11. The method of claim 1, wherein the receiving includes receiving a plurality of commands instructing the I/O hub to consider each write transaction for write combining, each of the plurality of write transactions including one of the plurality of commands.
12. An input/output (I/O) hub comprising:
a buffer; and
a write combining module to receive a plurality of write transactions from a processor, store data associated with the write transactions to the buffer and flush the data to an I/O device according to a protocol between the I/O hub and the processor.
13. The I/O hub of claim 12, wherein the write combining module is to determine whether a flush signal has been received from the processor and flush the data if the flush signal has been received, the protocol to include an signaling protocol.
14. The I/O hub of claim 13, wherein the write combining module is to send a write completion signal to the processor for each of the write transactions before the data is flushed to the I/O device, each write completion signal to verify buffering of a corresponding write transaction.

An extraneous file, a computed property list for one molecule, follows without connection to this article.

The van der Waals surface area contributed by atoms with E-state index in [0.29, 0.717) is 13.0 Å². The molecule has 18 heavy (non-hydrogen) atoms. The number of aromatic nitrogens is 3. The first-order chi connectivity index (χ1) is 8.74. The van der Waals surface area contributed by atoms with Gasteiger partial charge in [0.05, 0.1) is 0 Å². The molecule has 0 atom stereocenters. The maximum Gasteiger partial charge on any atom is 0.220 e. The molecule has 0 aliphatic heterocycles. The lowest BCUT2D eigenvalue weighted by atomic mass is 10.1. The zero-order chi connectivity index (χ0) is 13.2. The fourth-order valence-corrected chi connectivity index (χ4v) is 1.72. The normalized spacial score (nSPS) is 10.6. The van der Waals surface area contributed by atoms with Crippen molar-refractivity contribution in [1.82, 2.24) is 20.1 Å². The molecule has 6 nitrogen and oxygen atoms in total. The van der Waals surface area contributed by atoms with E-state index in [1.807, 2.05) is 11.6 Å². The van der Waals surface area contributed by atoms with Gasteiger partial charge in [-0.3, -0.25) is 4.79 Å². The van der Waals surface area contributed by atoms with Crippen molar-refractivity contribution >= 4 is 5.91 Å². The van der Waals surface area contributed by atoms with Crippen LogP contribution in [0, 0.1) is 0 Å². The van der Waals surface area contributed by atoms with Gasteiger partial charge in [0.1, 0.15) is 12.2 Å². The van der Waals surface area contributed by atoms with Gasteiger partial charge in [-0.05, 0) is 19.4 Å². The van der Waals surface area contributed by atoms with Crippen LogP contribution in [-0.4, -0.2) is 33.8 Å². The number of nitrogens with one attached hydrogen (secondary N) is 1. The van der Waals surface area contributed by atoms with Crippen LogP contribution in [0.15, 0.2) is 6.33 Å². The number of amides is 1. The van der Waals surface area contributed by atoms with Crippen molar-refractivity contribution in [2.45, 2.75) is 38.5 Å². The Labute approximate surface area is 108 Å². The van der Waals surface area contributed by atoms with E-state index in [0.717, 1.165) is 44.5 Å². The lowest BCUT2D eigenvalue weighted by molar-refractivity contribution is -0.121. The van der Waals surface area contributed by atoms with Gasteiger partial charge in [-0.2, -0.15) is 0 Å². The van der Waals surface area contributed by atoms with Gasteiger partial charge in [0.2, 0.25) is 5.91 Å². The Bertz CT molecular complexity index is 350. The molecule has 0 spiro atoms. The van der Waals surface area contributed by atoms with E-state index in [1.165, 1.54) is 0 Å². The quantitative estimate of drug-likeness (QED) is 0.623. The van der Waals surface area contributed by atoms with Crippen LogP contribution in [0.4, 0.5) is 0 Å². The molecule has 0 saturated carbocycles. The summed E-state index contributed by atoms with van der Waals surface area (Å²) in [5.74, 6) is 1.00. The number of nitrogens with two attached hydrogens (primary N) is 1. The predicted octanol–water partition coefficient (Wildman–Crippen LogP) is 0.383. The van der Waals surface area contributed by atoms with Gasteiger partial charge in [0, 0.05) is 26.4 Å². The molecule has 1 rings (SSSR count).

15. The I/O hub of claim 14, wherein the write combining module is to send a flush completion signal to the processor after the data is flushed to the I/O device.
16. The I/O hub of claim 12, wherein the write combining module is to determine whether a latency condition exists and flush the data if the latency condition exists, the protocol to include a timing protocol.
17. The I/O hub of claim 16, wherein the write combining module is to send a write completion signal to the processor for each of the write transactions as the data is flushed to the I/O device, each write completion signal to verify flushing of a corresponding write transaction.
18. The I/O hub of claim 16, wherein the latency condition includes a delay in receiving a next combinable write transaction from the processor and an interface to the I/O device being in an idle state.